March 8 (UPI) — The FBI used employees of Best Buy’s Geek Squad repair service as paid informants for several years, according to records obtained by the Electronic Frontier Foundation, a digital privacy rights organization.
The documents, obtained by EFF through the Freedom of Information Act, shows the relationship between the FBI and Best Buy going back to at least 2008, when FBI agents in Louisville, Ky., met with Geek Squad employees at a Best Buy facility there.
According to the documents, the agency’s Louisville division “has maintained close liaison with the Geek Squad’s management in an effort to glean case initiations and to support the division’s computer intrusion and cyber crime programs.”
When people sent their computers into Best Buy to be fixed, Geek Squad employees would alert the FBI’s Louisville field office when they believed they found child pornography.
“The FBI agent would show up, review the images or video and determine whether they believe they are illegal content,” EFF said. “After that, they would seize the hard drive or computer and send it to another FBI field office near where the owner of the device lived. Agents at that local FBI office would then investigate further, and in some cases try to obtain a warrant to search the device.”
But when people sent their computers in for repairs, they weren’t informed that they were essentially waiving their Fourth Amendment rights and that their device would be subject to a search by a paid FBI informant and then the FBI, EFF says.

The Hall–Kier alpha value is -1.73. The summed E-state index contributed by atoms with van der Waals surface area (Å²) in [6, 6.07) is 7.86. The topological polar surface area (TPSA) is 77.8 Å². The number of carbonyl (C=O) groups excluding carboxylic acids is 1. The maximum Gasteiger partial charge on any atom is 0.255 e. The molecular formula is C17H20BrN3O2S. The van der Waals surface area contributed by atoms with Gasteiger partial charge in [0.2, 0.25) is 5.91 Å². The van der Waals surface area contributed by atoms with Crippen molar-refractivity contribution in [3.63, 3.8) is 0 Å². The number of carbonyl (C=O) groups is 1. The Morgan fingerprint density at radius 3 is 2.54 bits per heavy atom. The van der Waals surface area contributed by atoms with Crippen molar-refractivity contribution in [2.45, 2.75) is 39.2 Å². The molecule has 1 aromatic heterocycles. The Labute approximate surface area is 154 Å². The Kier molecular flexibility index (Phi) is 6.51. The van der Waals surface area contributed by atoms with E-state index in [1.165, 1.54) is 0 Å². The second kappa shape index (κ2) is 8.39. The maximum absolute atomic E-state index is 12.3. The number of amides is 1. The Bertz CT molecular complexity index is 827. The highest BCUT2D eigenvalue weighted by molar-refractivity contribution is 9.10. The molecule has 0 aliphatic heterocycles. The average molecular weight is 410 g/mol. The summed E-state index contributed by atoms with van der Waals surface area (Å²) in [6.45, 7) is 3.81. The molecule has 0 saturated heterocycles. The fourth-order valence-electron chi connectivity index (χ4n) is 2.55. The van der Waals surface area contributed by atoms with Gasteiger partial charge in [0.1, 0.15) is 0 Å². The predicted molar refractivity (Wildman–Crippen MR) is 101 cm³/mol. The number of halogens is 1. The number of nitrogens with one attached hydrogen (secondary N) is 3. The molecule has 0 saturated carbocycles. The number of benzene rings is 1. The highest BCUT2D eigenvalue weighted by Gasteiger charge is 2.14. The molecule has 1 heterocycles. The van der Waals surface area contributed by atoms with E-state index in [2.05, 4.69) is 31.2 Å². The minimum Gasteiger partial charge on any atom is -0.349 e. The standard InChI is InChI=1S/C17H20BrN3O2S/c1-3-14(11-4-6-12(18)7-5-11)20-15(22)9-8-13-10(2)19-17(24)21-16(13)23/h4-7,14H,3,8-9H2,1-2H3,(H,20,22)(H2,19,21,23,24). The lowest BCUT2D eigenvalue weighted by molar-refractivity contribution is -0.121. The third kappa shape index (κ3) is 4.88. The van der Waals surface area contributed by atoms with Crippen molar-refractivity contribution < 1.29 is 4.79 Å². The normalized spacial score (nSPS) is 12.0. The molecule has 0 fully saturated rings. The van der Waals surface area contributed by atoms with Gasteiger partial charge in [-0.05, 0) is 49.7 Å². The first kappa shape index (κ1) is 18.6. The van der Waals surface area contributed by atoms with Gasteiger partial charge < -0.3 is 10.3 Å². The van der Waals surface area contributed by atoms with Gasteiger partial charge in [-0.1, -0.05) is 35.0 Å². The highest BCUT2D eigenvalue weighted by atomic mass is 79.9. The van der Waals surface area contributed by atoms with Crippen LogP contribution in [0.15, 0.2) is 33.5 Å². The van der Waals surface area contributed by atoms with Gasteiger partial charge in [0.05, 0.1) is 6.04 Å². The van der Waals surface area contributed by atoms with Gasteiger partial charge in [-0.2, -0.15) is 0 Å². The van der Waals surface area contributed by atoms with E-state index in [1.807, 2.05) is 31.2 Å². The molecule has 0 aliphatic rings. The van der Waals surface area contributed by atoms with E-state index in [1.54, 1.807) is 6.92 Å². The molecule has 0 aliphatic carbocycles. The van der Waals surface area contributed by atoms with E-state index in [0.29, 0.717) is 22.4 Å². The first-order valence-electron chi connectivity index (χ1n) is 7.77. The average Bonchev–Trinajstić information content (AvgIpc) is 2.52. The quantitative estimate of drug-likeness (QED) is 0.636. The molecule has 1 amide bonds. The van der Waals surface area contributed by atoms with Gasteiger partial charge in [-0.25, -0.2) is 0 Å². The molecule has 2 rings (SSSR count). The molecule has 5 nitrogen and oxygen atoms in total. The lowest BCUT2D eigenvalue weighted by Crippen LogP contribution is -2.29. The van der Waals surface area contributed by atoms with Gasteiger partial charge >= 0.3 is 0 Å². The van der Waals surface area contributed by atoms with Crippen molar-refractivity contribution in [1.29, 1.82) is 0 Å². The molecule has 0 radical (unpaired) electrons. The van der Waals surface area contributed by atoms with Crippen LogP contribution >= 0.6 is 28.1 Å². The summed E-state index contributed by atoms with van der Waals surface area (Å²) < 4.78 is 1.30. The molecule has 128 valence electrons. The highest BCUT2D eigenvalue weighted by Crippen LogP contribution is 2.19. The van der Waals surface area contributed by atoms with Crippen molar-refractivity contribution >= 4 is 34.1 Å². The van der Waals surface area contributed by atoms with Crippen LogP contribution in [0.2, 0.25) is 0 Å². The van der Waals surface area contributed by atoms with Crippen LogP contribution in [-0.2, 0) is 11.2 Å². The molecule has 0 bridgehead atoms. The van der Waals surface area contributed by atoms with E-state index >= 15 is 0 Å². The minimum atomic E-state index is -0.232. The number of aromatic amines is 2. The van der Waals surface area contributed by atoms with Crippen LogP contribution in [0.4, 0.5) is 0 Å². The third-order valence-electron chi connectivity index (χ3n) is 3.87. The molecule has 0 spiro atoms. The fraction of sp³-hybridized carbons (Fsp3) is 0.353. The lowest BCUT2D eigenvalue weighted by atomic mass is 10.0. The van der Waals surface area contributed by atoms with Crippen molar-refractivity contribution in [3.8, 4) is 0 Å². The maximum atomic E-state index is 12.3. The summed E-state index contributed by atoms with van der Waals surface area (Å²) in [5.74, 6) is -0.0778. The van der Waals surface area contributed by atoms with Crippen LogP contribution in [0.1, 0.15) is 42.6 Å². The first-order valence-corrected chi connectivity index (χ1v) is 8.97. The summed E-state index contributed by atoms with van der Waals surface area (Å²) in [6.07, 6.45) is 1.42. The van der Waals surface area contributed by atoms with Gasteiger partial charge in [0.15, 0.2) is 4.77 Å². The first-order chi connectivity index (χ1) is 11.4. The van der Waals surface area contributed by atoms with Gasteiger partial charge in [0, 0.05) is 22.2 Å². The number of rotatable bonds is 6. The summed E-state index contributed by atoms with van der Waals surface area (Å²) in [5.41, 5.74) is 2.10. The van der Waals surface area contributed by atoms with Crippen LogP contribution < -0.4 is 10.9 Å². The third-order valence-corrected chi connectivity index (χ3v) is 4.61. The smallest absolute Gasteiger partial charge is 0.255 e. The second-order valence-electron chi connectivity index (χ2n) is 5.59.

Best Buy told NPR that it reports child pornography to law enforcement, required by law in many states. But employees are prohibited from looking for it.
The relationship between the FBI and Best Buy has led to problems in at least one criminal case.
In 2014, a Geek Squad employee found an image he or she believed to be child pornography and alerted the FBI, leading to a raid on a California man’s home and subsequent felony charges. The FBI paid the Geek Squad employee $500 for the find.
But last year, a judge ruled that the image wasn’t child pornography and that the search warrant obtained because of the image was invalid. The charges were then dropped.
EFF accused the FBI of withholding a trove of documents related to the Geek Squad operation and said it plans to challenge the agency to get them released under FOIA.